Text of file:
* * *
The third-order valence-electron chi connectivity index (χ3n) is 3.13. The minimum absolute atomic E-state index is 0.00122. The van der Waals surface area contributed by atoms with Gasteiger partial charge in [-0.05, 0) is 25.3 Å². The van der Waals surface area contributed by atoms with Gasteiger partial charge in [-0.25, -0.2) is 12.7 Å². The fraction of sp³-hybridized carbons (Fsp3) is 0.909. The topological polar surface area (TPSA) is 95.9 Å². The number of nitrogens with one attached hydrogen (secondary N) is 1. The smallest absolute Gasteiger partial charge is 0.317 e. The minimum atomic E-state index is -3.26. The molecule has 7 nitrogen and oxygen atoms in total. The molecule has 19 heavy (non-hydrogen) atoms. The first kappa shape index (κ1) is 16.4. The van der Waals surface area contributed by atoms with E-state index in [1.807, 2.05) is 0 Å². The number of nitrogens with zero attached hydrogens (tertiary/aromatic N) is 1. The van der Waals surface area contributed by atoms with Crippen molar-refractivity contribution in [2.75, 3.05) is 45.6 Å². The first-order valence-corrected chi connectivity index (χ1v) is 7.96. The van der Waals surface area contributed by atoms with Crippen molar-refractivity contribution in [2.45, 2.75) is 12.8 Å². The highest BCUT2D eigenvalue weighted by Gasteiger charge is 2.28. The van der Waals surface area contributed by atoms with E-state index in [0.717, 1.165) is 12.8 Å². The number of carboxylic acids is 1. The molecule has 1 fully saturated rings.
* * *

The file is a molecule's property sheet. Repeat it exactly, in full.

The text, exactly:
The third-order valence-electron chi connectivity index (χ3n) is 3.13. The minimum absolute atomic E-state index is 0.00122. The van der Waals surface area contributed by atoms with Gasteiger partial charge in [-0.05, 0) is 25.3 Å². The van der Waals surface area contributed by atoms with Gasteiger partial charge in [-0.25, -0.2) is 12.7 Å². The fraction of sp³-hybridized carbons (Fsp3) is 0.909. The topological polar surface area (TPSA) is 95.9 Å². The number of nitrogens with one attached hydrogen (secondary N) is 1. The smallest absolute Gasteiger partial charge is 0.317 e. The minimum atomic E-state index is -3.26. The molecule has 7 nitrogen and oxygen atoms in total. The molecule has 19 heavy (non-hydrogen) atoms. The first kappa shape index (κ1) is 16.4. The van der Waals surface area contributed by atoms with E-state index in [1.807, 2.05) is 0 Å². The number of nitrogens with zero attached hydrogens (tertiary/aromatic N) is 1. The van der Waals surface area contributed by atoms with Crippen molar-refractivity contribution in [2.75, 3.05) is 45.6 Å². The first-order valence-corrected chi connectivity index (χ1v) is 7.96. The van der Waals surface area contributed by atoms with Crippen molar-refractivity contribution in [2.45, 2.75) is 12.8 Å². The highest BCUT2D eigenvalue weighted by Gasteiger charge is 2.28. The van der Waals surface area contributed by atoms with E-state index in [0.717, 1.165) is 12.8 Å². The number of carboxylic acids is 1. The molecule has 1 fully saturated rings.